Sri Lanka: PM Wickremesinghe reinstated after weeks of crisis

President reinstates Ranil Wickremesinghe as PM ending a seven-week long standoff that has crippled Sri Lanka.

Sri Lanka’s president has reappointed Ranil Wickremesinghe as prime minister, nearly two months after firing him and setting off weeks of political stalemate.

Wickremesinghe’s United National Party (UNP) said on its official Twitter account that the deposed leader took oath before President Maithripala Sirisena on Sunday.

His reinstatement is an embarrassment for Sirisena, who had replaced him with former president Mahinda Rajapaksa in October following bitter personal differences and disagreement over policymaking.  

However, Rajapaksa failed to win a parliamentary majority and resigned on Saturday as a government shutdown loomed.

Sirisena had vowed to never reappoint Wickremesinghe – who he publicly castigated in speeches in recent weeks – as prime minister under his watch.

Following his oath-taking ceremony, Wickremesinghe thanked “everyone who stood firm in defending the constitution and ensuring the triumph of democracy”. 

In a Twitter post, he described his reinstatement as “a victory for Sri Lanka’s democratic institutions and the sovereignty of our citizens”. 

Hundreds of UNP members gathered at the prime minister’s official residence to celebrate Wickremesinghe’s return to office.

Addressing his supporters, the newly appointed prime minister said: “Our first objective is to return the country to normalcy and to restart the developmental process again … We want to develop the country.”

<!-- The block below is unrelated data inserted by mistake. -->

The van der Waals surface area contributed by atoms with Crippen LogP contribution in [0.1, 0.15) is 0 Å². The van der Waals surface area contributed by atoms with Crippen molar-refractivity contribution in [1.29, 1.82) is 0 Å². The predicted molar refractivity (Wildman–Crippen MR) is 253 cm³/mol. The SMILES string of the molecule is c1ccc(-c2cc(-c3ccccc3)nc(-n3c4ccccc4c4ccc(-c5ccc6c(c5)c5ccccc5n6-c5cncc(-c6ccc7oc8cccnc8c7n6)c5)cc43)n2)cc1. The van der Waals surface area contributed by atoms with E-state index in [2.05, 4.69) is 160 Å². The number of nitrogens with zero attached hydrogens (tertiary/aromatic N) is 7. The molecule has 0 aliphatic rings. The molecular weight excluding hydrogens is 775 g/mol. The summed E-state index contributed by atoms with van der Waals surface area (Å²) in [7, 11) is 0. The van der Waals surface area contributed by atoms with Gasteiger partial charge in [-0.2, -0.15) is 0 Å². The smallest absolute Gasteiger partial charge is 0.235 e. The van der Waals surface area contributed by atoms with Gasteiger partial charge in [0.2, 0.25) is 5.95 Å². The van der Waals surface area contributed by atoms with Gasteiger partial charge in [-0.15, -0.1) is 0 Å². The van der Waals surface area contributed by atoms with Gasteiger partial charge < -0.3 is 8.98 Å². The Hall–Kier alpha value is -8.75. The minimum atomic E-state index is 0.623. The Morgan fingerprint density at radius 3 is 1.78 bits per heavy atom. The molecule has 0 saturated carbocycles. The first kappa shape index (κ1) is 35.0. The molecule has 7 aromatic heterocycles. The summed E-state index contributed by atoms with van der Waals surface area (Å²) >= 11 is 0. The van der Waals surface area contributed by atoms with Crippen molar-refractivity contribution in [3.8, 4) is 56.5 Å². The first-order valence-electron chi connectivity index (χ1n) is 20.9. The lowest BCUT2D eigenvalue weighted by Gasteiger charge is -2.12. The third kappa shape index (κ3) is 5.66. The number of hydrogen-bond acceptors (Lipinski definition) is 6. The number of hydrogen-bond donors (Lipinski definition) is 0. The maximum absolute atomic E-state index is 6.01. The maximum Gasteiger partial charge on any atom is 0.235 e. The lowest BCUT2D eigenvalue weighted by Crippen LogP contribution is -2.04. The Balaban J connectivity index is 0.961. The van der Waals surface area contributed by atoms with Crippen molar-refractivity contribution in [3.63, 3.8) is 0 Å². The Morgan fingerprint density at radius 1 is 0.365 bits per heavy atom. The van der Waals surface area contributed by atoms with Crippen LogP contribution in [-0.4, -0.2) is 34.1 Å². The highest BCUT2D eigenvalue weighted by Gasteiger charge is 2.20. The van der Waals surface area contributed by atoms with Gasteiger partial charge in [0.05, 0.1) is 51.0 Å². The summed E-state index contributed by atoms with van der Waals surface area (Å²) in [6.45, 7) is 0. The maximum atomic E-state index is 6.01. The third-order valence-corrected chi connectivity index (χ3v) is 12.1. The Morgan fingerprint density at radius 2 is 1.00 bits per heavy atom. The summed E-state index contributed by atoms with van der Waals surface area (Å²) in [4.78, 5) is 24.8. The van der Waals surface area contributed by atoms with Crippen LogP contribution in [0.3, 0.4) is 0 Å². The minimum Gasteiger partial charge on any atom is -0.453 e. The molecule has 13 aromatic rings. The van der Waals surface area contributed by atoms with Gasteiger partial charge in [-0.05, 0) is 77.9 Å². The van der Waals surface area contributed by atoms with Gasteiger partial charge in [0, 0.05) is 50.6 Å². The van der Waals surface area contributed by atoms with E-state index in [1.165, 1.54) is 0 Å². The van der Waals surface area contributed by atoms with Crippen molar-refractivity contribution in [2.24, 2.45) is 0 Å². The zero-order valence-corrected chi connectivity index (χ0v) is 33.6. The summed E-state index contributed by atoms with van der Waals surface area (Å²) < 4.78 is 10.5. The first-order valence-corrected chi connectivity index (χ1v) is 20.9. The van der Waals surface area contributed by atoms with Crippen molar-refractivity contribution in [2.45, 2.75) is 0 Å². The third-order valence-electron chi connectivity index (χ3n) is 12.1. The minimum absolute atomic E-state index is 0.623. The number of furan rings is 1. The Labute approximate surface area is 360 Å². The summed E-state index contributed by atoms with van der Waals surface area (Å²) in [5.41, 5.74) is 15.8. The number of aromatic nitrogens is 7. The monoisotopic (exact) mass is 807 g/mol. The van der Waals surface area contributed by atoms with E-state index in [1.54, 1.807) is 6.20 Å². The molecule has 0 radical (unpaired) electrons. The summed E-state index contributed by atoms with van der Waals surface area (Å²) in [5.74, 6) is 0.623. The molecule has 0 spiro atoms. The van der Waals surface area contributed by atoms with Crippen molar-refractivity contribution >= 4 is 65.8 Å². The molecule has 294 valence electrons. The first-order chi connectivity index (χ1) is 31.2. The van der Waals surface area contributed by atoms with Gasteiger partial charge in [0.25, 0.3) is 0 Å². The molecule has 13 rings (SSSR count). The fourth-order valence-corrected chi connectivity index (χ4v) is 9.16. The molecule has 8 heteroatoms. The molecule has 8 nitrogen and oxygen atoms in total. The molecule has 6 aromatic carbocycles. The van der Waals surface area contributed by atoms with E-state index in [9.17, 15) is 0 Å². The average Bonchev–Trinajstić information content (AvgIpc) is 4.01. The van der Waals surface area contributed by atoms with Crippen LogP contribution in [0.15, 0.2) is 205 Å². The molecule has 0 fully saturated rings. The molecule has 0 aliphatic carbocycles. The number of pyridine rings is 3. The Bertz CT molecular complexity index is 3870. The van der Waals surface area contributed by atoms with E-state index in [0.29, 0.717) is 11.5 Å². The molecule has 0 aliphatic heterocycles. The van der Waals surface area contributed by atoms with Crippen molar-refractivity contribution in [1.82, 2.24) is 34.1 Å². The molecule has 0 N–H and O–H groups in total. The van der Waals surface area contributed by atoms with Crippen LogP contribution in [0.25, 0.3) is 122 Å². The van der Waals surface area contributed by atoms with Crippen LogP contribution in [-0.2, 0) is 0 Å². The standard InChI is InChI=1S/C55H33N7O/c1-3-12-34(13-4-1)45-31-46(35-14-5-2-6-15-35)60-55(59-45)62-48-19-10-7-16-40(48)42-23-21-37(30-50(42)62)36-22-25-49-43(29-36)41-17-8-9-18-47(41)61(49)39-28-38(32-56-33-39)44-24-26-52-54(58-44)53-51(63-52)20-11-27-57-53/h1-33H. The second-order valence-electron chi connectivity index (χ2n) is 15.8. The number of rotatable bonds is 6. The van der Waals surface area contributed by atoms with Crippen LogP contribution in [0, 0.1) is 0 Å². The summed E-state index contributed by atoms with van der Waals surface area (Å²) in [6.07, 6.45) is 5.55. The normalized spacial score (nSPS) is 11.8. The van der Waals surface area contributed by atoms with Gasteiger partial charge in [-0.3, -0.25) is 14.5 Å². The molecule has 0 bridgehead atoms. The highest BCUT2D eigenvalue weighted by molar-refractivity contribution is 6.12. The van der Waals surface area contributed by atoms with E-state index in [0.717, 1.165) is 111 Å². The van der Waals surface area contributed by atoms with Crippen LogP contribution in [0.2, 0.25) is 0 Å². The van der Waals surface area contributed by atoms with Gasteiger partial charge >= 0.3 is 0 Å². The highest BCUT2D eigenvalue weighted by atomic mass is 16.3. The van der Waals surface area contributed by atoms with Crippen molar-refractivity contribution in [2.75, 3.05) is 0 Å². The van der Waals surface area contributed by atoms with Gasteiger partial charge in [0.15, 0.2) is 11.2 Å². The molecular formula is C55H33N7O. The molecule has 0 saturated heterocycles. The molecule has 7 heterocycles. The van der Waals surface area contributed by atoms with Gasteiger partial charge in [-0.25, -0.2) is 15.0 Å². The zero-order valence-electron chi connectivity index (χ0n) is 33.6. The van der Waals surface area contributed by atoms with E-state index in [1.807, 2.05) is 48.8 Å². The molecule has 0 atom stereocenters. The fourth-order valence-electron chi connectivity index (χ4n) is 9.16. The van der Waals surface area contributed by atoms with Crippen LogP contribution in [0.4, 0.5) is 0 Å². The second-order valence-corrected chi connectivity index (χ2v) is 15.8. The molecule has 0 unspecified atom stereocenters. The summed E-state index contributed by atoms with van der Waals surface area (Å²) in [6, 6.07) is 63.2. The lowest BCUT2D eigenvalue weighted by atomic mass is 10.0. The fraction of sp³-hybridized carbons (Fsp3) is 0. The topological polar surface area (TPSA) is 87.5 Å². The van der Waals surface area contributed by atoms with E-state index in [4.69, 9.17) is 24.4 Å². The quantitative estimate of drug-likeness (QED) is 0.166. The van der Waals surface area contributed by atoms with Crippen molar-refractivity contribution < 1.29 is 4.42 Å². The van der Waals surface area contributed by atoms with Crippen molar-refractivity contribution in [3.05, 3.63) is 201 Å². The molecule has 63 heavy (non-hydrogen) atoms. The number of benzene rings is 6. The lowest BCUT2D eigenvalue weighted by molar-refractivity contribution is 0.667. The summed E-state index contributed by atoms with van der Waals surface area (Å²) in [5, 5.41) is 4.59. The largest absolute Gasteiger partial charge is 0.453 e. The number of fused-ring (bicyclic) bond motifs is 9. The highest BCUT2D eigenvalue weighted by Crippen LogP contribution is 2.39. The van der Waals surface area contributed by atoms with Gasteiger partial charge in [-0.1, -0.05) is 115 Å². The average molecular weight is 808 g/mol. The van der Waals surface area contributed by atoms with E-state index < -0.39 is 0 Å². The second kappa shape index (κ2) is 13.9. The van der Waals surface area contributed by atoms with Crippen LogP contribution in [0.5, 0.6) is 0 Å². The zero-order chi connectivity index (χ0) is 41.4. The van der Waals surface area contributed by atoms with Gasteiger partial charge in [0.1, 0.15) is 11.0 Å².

Setback for Sirisena 

Rajapaksa’s son, Namal, a legislator, also congratulated the reinstated prime minister in a Twitter post.

“I hope at least now he will towards ensuring the sovereignty of this country and more so address issues of our people more than Western interests,” he said.

There was no immediate comment from Sirisena

The president suffered a huge setback when the highest court in the country ruled last week that he acted outside the constitution when he sacked parliament in early November.

The court also confirmed Friday that Rajapaksa and his purported cabinet could not exercise the powers of the office they held.

A spokesman for Wickremesinghe said he was expected to form a cabinet in the coming days, with priority given to the 2019 budget, without which foreign debt servicing may not be possible.

Sri Lanka had been braced for a government shutdown as parliament failed to approve spending for 2019, and ratings agencies downgraded the country’s credit rating amid fears of a sovereign debt default.

Sirisena came to power in 2015 on a pledge to uphold democracy and stamp out corruption. However, his popularity has been hit by the crisis triggered by Wickremesinghe’s sacking. 

Rathindra Kuruwita contributed reporting from Colombo. 

Source: Al Jazeera, News Agencies